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Mr. Howl

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About Mr. Howl

  1. This article https://www.nowsecure.com/blog/2014/07/23/evernote-vulnerabilities-all-your-notes-belong-to-me/ suggests that it is indeed a security issue. Evernote data on the SD card wasn't encrypted and was therefore accessible to untrusted applications. Rather than work on encryption, EN seems to have pulled SD storage altogether on the basis that "the Android platform has matured and the amount of internal storage capacity in phones has increased, reducing the forcing factors that caused us to need to use the SD card in the first place". Well I for one beg to differ. Evernote alone currently occupies over 2GB on both of my 16GB devices. It also seems to me that an app aiming to be a ubiquitous workspace for all our stuff could only benefit from offering encryption for sensitive data and fewer limitations on how much of it we have. When I asked EN support about SD storage a few months ago, they told me there were no current plans to bring it back. I would like this to change.
  2. +1 for this request! Google's restrictions re: manipulating external storage are very frustrating. If they make such a functionality impossible then we can only hope they're changed in the future. If they merely make it difficult, (or if it's Evernote's choice - the KB article mentions "security reasons") then I'd still like to push EN for an update to the app. As a side note, the French version of the KB page taunts me by happily trilling about SD storage, so it must be out of date: https://evernote.com/intl/fr/contact/support/kb/#/article/23168602
  3. I'm on the same page as the last couple of commenters. Can we please not have this 'feature' on by default, at least? I had no idea it existed (the only thing that seems to get talked about is the facility to send messages to specific notebooks by appending them to the subject line) and it was driving me crazy too. Poked around for a good 40 minutes before finding this thread, which is a big relief at least.
  4. This is a godsend for the Galaxy Note, thanks for the awesome update! I remember asking a while ago for Skitch to be made a bit more handwriting-friendly, but this is an even better implementation than I was hoping for.
  5. That's a good analysis, thank you for the interesting figures also. I agree that it would probably be too much to expect a native Chromebook app, but in fact I don't think we need one. Chromebooks don't really have any native apps at all (as far as I can tell), except the native ones for controlling the webcams and so on. Everything else is just web apps with a shortcut. What I personally think would be both feasible to implement and extremely useful, is the kind of offline capability that apps such as Gmail and Google Docs have. They're web apps that, if you opt-in in the settings, will save a cache locally so that you can access some of your content offline (your last 30 days of emails, your recently used docs or whatever) and will also allow you to create new content offline (composing an email or making a new doc) which is then synced to the server the next time you connect. I'm not very knowledgeable about such things, but it seems to me that that would mean faster browsing of locally saved notes (the choice of notebooks to save locally, like in the mobile apps, would be a great premium feature) and the ability to make new notes when offline. That's all we really need, right? Better yet, these improvements wouldn't be limited to Chromebook users, they'd apply to the web app in general, regardless of operating system or browser. Truly cross-platform, you might say. It would also be invaluable in scenarios like school PCs, where you can save files and access a web browser, but not install programs. This way, the web app would become a viable alternative to the desktop app in many cases.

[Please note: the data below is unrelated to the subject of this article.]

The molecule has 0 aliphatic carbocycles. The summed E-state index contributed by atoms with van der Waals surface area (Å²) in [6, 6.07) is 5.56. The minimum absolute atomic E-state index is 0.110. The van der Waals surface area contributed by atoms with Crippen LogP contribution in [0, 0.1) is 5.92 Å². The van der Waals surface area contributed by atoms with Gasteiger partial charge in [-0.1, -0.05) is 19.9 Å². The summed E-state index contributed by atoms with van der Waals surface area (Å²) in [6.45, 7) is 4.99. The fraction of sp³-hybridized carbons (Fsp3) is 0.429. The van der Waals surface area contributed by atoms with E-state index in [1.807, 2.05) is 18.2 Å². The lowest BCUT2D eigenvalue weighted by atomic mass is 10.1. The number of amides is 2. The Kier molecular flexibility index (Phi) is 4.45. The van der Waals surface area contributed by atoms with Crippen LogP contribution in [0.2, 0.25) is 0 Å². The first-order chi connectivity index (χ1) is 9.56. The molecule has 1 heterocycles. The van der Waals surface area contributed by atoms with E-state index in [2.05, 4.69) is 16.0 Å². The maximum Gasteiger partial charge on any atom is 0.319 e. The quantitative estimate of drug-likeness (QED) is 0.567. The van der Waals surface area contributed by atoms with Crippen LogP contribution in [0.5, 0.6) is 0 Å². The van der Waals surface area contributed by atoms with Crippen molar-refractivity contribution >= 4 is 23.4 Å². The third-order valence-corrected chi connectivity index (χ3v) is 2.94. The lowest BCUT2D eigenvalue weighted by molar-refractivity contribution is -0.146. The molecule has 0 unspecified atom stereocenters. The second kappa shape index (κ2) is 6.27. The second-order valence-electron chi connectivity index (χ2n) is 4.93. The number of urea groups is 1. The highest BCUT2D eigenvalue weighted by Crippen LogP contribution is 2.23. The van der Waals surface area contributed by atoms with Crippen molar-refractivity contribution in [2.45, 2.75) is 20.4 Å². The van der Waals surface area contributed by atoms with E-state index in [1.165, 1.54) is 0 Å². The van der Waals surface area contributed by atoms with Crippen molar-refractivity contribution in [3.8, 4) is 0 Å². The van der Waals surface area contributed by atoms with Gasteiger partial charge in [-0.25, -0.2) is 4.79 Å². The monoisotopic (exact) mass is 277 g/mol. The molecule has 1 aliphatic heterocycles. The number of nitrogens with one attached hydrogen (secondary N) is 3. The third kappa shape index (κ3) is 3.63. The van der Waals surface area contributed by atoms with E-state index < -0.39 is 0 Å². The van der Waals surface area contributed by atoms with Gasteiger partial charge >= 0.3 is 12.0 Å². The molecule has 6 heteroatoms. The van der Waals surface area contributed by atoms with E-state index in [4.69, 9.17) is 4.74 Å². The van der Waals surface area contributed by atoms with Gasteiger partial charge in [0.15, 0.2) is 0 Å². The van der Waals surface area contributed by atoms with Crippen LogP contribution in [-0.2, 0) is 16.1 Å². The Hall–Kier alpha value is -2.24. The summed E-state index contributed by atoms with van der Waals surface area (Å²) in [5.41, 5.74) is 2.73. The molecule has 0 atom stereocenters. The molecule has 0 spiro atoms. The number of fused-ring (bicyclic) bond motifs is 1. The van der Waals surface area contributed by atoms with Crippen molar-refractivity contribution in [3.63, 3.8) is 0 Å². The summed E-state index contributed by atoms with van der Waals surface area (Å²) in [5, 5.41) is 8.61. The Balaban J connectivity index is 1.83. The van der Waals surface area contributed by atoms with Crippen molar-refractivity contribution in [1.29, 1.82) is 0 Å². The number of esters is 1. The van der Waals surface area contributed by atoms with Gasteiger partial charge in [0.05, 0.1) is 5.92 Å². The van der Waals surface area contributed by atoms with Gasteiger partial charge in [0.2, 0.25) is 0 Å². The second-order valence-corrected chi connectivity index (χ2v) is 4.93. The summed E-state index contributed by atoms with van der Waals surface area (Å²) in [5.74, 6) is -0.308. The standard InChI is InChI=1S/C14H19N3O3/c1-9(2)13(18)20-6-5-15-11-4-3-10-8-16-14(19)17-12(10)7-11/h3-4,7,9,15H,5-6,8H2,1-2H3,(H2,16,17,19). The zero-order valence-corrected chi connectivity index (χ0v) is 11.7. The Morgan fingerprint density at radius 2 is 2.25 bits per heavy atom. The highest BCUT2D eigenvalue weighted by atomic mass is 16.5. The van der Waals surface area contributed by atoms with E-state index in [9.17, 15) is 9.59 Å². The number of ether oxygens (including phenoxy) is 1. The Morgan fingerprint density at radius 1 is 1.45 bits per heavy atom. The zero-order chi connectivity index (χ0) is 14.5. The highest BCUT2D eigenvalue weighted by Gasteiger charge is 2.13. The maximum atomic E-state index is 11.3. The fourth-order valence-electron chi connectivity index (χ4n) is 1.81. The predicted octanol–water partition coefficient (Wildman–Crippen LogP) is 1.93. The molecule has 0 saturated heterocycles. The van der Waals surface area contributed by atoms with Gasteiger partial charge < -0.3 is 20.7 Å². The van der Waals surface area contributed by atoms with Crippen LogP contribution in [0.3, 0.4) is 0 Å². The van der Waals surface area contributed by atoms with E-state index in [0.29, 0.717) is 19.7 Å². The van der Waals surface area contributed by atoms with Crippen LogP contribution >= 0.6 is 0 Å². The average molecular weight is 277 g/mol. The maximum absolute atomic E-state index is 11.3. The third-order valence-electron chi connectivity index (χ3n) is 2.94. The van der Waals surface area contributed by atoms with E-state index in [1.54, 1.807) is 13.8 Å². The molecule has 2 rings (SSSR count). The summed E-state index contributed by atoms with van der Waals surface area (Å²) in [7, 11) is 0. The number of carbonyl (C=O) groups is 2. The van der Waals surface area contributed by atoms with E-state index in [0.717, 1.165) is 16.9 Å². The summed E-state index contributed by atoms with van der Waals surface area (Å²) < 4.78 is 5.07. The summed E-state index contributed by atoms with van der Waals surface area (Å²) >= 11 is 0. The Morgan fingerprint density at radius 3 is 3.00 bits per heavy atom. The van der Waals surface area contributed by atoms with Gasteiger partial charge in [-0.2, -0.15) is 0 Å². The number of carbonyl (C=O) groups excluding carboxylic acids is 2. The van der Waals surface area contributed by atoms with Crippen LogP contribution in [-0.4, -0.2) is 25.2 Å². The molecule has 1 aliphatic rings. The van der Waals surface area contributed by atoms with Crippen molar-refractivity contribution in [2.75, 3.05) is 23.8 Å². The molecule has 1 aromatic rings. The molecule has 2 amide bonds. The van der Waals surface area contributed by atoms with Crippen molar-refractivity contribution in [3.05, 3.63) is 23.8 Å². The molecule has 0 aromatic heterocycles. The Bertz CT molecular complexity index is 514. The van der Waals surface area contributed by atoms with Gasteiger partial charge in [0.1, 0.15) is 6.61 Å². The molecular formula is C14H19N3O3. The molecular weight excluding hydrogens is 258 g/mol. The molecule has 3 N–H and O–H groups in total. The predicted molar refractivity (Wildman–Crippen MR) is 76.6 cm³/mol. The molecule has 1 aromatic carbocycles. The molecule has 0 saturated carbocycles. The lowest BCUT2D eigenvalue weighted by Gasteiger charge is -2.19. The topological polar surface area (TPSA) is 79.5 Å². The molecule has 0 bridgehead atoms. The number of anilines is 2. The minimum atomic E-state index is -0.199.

6. I would like to heartily second this motion! I use a chromebook for my university work, and I find I actually have to use Google Drive for taking and saving my lecture notes and the various PowerPoint presentations, PDFs, Word Docs, etc. that our lecturers make available for download. This is a shame, because with the desktop app at home I use Evernote as my filing system - the premium feature that enables searching within attached files makes it doubly great. However, with the web app this becomes impossible, because without an option to use offline storage (which my Chromebook has 320GB of by the way, no problems there), Evernote keeps all my attached files in the cloud at all times, and I have to redownload them every time I want to open them and clutter my HDD with endless copies. Plus, the web app can be slow - I have high-speed wifi all over campus, but the sheer number of notes, tags, attached files, etc. I have makes the web app much much slower than the desktop version. Again, Google Drive wins out. Tl;dr: I'd love to see a native Chrome app, though I appreciate this is yet another separate platform for the devs to work on and may be impracticable. Failing that though, would it be easier to give the web app the capability to save a database locally, the way GMail, Google Drive and many other chromebook-friendly apps do these days? I'm no programmer, but I can only imagine it'd make it much quicker to not have to access the servers constantly, would enable offline use (very useful) and certainly make a lot of Chromebook users very happy.
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